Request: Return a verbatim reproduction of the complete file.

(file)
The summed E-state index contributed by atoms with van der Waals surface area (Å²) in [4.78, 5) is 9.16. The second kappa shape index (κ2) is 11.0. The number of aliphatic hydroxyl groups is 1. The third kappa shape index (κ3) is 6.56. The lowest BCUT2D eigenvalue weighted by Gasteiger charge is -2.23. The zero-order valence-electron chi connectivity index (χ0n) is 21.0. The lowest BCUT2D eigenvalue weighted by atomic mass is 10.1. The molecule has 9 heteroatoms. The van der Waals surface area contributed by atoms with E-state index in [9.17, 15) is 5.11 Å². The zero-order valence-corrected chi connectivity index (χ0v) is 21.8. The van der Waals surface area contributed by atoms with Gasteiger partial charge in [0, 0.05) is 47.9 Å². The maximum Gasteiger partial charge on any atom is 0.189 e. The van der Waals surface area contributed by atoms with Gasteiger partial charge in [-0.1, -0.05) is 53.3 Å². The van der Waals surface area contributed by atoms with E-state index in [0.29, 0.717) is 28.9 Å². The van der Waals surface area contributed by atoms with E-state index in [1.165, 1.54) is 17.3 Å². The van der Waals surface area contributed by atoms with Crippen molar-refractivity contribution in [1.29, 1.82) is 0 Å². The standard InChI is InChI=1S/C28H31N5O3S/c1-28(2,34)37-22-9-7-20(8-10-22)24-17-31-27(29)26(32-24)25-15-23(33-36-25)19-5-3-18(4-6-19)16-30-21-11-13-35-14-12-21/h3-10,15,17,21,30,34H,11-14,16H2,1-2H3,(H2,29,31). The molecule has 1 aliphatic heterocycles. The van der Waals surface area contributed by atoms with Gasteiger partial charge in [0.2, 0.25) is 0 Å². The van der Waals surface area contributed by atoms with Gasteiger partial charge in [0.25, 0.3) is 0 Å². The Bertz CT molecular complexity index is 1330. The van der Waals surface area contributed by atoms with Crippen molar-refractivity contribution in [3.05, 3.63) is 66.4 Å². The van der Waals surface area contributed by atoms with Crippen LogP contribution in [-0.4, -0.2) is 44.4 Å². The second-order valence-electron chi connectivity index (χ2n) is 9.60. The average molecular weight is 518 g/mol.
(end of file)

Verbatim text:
The summed E-state index contributed by atoms with van der Waals surface area (Å²) in [4.78, 5) is 9.16. The second kappa shape index (κ2) is 11.0. The number of aliphatic hydroxyl groups is 1. The third kappa shape index (κ3) is 6.56. The lowest BCUT2D eigenvalue weighted by Gasteiger charge is -2.23. The zero-order valence-electron chi connectivity index (χ0n) is 21.0. The lowest BCUT2D eigenvalue weighted by atomic mass is 10.1. The molecule has 9 heteroatoms. The van der Waals surface area contributed by atoms with E-state index in [9.17, 15) is 5.11 Å². The zero-order valence-corrected chi connectivity index (χ0v) is 21.8. The van der Waals surface area contributed by atoms with Gasteiger partial charge in [0, 0.05) is 47.9 Å². The maximum Gasteiger partial charge on any atom is 0.189 e. The van der Waals surface area contributed by atoms with Gasteiger partial charge in [-0.1, -0.05) is 53.3 Å². The van der Waals surface area contributed by atoms with E-state index in [0.29, 0.717) is 28.9 Å². The van der Waals surface area contributed by atoms with E-state index in [1.165, 1.54) is 17.3 Å². The van der Waals surface area contributed by atoms with Crippen molar-refractivity contribution in [1.29, 1.82) is 0 Å². The standard InChI is InChI=1S/C28H31N5O3S/c1-28(2,34)37-22-9-7-20(8-10-22)24-17-31-27(29)26(32-24)25-15-23(33-36-25)19-5-3-18(4-6-19)16-30-21-11-13-35-14-12-21/h3-10,15,17,21,30,34H,11-14,16H2,1-2H3,(H2,29,31). The molecule has 1 aliphatic heterocycles. The van der Waals surface area contributed by atoms with Gasteiger partial charge in [0.2, 0.25) is 0 Å². The van der Waals surface area contributed by atoms with Gasteiger partial charge in [0.25, 0.3) is 0 Å². The Bertz CT molecular complexity index is 1330. The van der Waals surface area contributed by atoms with Crippen molar-refractivity contribution in [3.05, 3.63) is 66.4 Å². The van der Waals surface area contributed by atoms with Crippen LogP contribution in [-0.4, -0.2) is 44.4 Å². The second-order valence-electron chi connectivity index (χ2n) is 9.60. The average molecular weight is 518 g/mol.